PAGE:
Saturday, September 10, 2011

Review of The Red House Mystery

Book 51: THE RED HOUSE MYSTERY by A.A. Milne, isbn 9780099521273, 211 pages, Vintage UK (Random House), $7.95

The Premise: (from the back cover) Far from the gentle slopes of the Hundred Acre Wood lies The Red House, the setting for A.A. Milne's only detective story, where secret passages, uninvited guests, a sinister valet and a puzzling murder lay the foundations for a classic crime caper. When the local police prove baffled, it is up to a gueset at a local inn to appoint himself "Sherlock Holmes" and together with his friend and loyal "Watson," delve deeper into the mysteries of the dead man. The Red House Mystery is a lost gem from a time before Tigger and a perfectly crafted whodunnit with witty dialogue, deft plotting and a most curious cast of characters.

My Rating: 3 stars

My Thoughts: I wanted to enjoy this a lot more than I did. Sadly, I don't think it quite delivers on the promises of the back-cover copy. Which doesn't make it a bad story. There is a clever set-up, and a clever method of getting "Holmes," aka Anthony Gillingham, knee-deep in the action while remaining an outsider with an impartial eye to the murder. Milne lays out the hints all along the way, so this really is a fair-play mystery, more Agatha Christie than Conan Doyle. And there is a lot of oh-so-clever banter that makes me wonder why this story has never been adapted by the BBC/PBS (and a quick scan of IMDB tells me it hasn't), being a classic "drawing room cozy mystery."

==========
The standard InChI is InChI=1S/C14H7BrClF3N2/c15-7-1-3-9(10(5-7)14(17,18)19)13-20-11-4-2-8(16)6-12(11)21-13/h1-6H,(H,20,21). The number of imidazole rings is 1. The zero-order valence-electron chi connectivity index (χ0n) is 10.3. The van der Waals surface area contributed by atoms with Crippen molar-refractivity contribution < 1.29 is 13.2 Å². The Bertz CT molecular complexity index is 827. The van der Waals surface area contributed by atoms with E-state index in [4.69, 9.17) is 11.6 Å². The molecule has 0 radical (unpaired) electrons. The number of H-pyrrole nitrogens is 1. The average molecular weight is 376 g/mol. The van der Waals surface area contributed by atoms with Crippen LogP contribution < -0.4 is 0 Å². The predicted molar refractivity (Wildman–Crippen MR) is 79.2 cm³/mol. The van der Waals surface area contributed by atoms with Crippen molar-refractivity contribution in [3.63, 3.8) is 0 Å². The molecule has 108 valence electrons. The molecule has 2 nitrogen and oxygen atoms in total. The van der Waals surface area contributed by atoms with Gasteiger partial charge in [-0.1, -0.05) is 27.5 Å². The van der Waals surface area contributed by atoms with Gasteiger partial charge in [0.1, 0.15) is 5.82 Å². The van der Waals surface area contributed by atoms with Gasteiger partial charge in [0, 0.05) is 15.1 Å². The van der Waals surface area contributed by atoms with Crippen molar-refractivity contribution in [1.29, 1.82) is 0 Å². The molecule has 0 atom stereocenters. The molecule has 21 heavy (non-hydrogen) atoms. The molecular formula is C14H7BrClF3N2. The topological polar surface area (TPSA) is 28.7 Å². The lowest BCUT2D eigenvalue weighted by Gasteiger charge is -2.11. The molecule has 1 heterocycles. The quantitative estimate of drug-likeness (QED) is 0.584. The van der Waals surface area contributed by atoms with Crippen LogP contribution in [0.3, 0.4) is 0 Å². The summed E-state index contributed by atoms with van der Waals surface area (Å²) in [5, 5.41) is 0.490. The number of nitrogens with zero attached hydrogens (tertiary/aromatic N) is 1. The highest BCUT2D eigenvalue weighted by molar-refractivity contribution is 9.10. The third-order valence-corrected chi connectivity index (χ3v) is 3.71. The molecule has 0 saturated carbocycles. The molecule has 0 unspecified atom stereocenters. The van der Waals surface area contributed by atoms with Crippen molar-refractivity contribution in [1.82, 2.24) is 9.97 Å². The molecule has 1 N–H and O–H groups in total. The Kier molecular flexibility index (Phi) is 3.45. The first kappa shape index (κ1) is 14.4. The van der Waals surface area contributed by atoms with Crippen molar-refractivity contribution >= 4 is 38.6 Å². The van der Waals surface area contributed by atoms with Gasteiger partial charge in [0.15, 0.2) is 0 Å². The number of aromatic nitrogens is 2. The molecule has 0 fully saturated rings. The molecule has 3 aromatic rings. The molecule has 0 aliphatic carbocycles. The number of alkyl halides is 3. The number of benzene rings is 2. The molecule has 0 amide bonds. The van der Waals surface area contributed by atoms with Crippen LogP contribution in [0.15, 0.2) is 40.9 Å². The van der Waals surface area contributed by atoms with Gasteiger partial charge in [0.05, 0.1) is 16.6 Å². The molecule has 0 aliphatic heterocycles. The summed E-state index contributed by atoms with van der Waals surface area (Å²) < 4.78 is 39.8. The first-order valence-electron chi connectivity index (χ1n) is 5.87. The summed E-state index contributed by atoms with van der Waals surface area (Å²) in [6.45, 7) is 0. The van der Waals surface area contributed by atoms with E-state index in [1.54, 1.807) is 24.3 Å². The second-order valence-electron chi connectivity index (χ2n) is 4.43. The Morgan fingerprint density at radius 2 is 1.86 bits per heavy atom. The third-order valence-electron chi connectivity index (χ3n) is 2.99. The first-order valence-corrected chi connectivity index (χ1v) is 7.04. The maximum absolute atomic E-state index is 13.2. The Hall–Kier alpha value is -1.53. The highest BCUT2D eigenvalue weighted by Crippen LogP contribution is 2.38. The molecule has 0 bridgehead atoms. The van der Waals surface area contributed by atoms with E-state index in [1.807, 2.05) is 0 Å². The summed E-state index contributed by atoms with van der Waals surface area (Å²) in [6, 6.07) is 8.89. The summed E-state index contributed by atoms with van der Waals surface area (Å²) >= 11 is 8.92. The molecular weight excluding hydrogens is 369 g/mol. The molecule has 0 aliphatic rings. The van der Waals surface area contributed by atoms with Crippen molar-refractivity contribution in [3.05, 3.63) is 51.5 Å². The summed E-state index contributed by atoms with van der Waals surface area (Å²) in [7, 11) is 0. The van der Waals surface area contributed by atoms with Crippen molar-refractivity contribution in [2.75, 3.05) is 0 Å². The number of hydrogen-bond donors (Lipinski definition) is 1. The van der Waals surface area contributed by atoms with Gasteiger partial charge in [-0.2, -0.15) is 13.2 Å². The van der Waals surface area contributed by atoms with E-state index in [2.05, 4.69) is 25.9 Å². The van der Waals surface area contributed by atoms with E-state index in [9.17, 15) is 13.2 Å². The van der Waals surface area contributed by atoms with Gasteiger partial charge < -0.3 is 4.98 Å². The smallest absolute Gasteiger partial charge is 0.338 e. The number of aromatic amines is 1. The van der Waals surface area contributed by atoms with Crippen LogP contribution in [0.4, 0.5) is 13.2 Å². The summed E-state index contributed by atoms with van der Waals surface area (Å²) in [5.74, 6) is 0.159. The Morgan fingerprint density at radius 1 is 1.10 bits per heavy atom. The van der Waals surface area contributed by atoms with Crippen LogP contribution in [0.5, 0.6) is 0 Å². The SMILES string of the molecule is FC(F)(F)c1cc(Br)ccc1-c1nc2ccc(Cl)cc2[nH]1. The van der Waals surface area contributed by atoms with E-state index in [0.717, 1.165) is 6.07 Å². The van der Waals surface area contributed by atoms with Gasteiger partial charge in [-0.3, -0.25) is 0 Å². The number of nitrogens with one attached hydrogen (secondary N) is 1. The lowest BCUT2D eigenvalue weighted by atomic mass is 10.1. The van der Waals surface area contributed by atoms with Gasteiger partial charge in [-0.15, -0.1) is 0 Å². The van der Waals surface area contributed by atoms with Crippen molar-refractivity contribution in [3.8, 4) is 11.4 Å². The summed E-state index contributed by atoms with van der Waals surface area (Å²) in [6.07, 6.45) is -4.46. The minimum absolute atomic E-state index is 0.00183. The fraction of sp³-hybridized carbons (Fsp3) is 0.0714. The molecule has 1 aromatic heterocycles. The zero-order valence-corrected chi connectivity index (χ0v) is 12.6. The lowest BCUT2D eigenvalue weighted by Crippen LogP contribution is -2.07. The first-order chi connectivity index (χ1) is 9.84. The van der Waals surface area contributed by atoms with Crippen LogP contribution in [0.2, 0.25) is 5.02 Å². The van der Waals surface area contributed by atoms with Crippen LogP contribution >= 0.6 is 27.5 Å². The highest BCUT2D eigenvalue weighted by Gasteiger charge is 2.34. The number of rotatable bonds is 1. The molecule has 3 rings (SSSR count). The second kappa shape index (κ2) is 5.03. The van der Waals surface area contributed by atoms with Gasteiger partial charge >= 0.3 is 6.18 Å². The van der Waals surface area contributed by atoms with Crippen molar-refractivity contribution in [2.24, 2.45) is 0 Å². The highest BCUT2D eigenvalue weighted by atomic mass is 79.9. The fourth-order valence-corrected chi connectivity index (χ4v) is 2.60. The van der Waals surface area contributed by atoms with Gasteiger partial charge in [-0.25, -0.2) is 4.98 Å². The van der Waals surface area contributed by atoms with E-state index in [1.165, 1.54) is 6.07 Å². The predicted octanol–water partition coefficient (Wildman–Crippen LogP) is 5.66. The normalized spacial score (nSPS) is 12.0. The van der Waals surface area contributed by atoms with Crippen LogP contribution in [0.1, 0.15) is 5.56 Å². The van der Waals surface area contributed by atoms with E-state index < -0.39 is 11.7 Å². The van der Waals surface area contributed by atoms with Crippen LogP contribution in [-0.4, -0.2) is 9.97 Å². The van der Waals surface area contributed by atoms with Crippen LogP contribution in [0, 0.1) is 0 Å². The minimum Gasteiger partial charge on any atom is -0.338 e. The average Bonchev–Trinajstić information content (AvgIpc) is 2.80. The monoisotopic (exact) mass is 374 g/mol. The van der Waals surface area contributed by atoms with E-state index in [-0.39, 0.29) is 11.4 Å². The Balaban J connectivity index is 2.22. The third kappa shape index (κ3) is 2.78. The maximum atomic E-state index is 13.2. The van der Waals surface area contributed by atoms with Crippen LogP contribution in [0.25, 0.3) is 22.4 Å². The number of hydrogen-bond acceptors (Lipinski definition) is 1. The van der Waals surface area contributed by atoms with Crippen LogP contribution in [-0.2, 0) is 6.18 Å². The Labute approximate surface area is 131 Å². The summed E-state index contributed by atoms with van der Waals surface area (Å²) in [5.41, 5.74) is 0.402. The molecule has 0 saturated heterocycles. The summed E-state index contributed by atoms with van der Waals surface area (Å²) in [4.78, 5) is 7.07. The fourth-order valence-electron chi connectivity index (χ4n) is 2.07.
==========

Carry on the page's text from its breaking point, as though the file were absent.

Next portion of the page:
I liked the characters of Anthony Gillingham and Bill Beverley ("Holmes" and "Watson," as they style themselves) enough that part of me wishes Milne had written further books with them. But part of me is also glad he didn't, as I think he'd have to have gone to more and more ridiculous lengths to get them involved in mysteries where they would remain the impartial outsiders unless he went the length of having them set themselves up as rivals to Holmes and Watson.  They don't quite have the feel of a Hercule Poirot or Jessica Fletcher where adventures would just fall into their laps.

The downside to the book is that Milne dispenses with "curious cast of characters" pretty quickly. Within the first few chapters the cast is pared down to Gillingham, Beverley, the "sinister valet," the cop, and the missing man at the center of the murder. The other house-guests and the house-staff are shuttled off-stage quickly, part of Milne's wish to not have too many red herrings to distract the reader. That cuts down on the mystery as well. For me, the book quickly became a case not of "whodunnit" so much as "how-and-why-dunnit."

No comments: